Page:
One of the major proverbial plates that you’ve got to keep spinning during your night shift is to keep checking on the ‘Prize Corner’ area. Instead of having to check on Pirate Cove to keep Foxy in place in the original, Five Nights at Freddy’s 2 introduces the Prize Corner’s fiendish music box mechanic. You have to keep winding up this box (somehow performed over the camera feed – videogames again) in order to ‘soothe’ one of the brand new animatronics, The Puppet.

The Puppet Attack

This horrific thing resembles a cross between Marcel Marceau and the Billy the Puppet toy from the SAW films. The Puppet essentially acts as a secondary Foxy – style figure which isn’t affected by your flashlight either. In fact, from my understanding, once The Puppet is out of his box, he isn’t affected by anything; if you go too long without winding the music box, you’re totally screwed. Once this jack is well and truly out of his box, there’s nothing you can do except brace for impact as it hurtles towards you, jangling out the tune of Pop Goes the Weasel like some demented shuttlecock of doom. Basically, The Puppet is terrifying.

On a gameplay mechanics level, the music box works really well in conjunction with the Freddy head. It means that you can’t just rely on pulling on the disguise and desperately hoping to cower away behind your desk until the morning light, or decide to only focus on those threats directly coming for you from the vents or down the corridor.

If the overarching design theme to Five Nights at Freddy’s 2 is basically to take everything you loved about the original game, and make it even more frightening and fucked up than before, then it excels with flying colours. Unlike the first game, it’s almost impossible to keep tabs on all the threats out to get you at once. You’ve got to be checking the cameras, stunning animatronics with your lights, jumping into the Freddy head when things are getting hairy and last but by no means at all least, remembering to wind up that god-damned music box.

Brain Drain

Old Chica Attack

Five Nights at Freddy’s 2 does a lot of things right. More animatronics, less office defences and more finely detailed mechanics all add up to create an experience that is bigger and at times, even more frightening than the original game. However, with all these new systems introduced in the sequel, it can get very complicated very quickly. Too complicated in my opinion.

It can be confusing at first just working out what you’re supposed to be doing, even for someone like me who has spent an awful lot of time playing the first game and who’s very familiar with its systems. This is obviously par for the course with horror games – the best ones tend to be those which are challenging and difficult as part of their nature, pushing you onto greater feats – but at times Five Nights at Freddy’s 2 manages to lose sight of what made the original game so effective.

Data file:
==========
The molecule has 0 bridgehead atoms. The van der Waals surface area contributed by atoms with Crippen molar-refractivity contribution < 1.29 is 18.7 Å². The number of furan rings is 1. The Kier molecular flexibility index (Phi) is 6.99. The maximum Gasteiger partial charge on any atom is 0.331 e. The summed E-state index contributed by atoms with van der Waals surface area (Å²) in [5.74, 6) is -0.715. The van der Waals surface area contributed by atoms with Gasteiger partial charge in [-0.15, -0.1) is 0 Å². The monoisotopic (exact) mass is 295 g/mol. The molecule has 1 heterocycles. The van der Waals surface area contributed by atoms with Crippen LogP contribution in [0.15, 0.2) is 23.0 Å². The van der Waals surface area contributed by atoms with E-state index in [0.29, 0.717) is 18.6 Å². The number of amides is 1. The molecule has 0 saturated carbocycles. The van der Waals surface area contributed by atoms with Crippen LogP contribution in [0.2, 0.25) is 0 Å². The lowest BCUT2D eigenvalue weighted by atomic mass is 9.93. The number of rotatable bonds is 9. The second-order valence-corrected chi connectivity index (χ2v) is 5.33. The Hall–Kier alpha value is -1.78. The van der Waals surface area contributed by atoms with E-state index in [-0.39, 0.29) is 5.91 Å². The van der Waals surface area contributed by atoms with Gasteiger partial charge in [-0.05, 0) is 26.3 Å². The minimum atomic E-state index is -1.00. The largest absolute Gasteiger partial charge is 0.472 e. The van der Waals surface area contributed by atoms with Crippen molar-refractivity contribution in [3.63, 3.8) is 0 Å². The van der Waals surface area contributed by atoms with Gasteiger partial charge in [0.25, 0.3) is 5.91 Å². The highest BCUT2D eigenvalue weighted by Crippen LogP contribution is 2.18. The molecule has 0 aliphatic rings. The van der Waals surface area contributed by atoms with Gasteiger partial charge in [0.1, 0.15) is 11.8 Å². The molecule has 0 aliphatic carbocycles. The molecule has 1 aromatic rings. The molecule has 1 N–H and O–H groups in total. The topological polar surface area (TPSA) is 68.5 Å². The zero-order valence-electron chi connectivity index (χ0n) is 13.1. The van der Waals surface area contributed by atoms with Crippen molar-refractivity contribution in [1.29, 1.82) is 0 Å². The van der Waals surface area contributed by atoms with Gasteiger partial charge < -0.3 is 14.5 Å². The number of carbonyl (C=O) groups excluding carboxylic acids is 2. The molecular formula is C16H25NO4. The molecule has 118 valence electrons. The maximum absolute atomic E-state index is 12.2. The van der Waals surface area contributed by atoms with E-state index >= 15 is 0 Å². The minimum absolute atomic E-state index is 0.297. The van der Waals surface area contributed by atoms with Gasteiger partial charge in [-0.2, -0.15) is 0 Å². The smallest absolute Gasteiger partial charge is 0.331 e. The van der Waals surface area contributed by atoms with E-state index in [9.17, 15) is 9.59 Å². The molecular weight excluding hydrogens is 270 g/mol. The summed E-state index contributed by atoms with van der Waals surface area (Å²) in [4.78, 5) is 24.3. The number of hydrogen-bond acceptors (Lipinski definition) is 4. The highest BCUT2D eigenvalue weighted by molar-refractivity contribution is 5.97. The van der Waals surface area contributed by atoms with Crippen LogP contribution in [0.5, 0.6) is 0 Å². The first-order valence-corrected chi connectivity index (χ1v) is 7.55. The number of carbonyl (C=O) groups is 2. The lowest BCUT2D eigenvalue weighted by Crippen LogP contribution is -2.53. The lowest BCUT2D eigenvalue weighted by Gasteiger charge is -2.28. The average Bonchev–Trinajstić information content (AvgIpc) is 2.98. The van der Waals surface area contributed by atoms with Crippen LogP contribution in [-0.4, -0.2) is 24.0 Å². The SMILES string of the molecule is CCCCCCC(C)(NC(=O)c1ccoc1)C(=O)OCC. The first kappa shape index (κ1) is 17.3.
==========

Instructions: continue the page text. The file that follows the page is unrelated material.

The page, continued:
For me, what I personally loved about the first game was its beautiful simplicity. At its very core, Five Nights at Freddy’s could be distilled down to three simple rules:

  • Run out of power – Freddy will get you.
  • Fail to check Pirate Cove frequently enough – Foxy will get you.
  • Don’t check the corridor blindspots – Bonnie/Chica will get you.

In my opinion, it was just the right balance of tension, jumpscares, uncertainty and luck. Five Nights at Freddy’s 2 is considerably more complex than its predecessor, which is great as an escalation and expansion on that fantastically simple set of formulae, but also mildly irritating at times. There isn’t quite such a clear-cut set of rules to learn, which is great as it means that events are much more spontaneous and unpredictable, but it can also make it hard to learn from your mistakes. You’ll find yourself quickly getting frustrated and getting stuck in what feels like an impossible luck-based rut far sooner than in comparison to the original game.

Whereas the rhythm of Five Nights at Freddy’s was built on an increasingly tense slow build-up of dread, Five Nights at Freddy’s 2 is a much faster-paced game that’s all about getting you into a hysterical blind panic. It manages to do this to a truly exceptional degree. Unfortunately as a result though, the creepiness and horror of the original are rapidly lost – the sequel almost goes so fast that you pretty much don’t have time to be frightened once everything is kicking off. Yes, the animatronics are freakish and frightening to look at, but after you see them lurch up into your face time and time again, you quickly get desensitised to their gnashing jaws, glowing red eyes and outstretched metallic paws.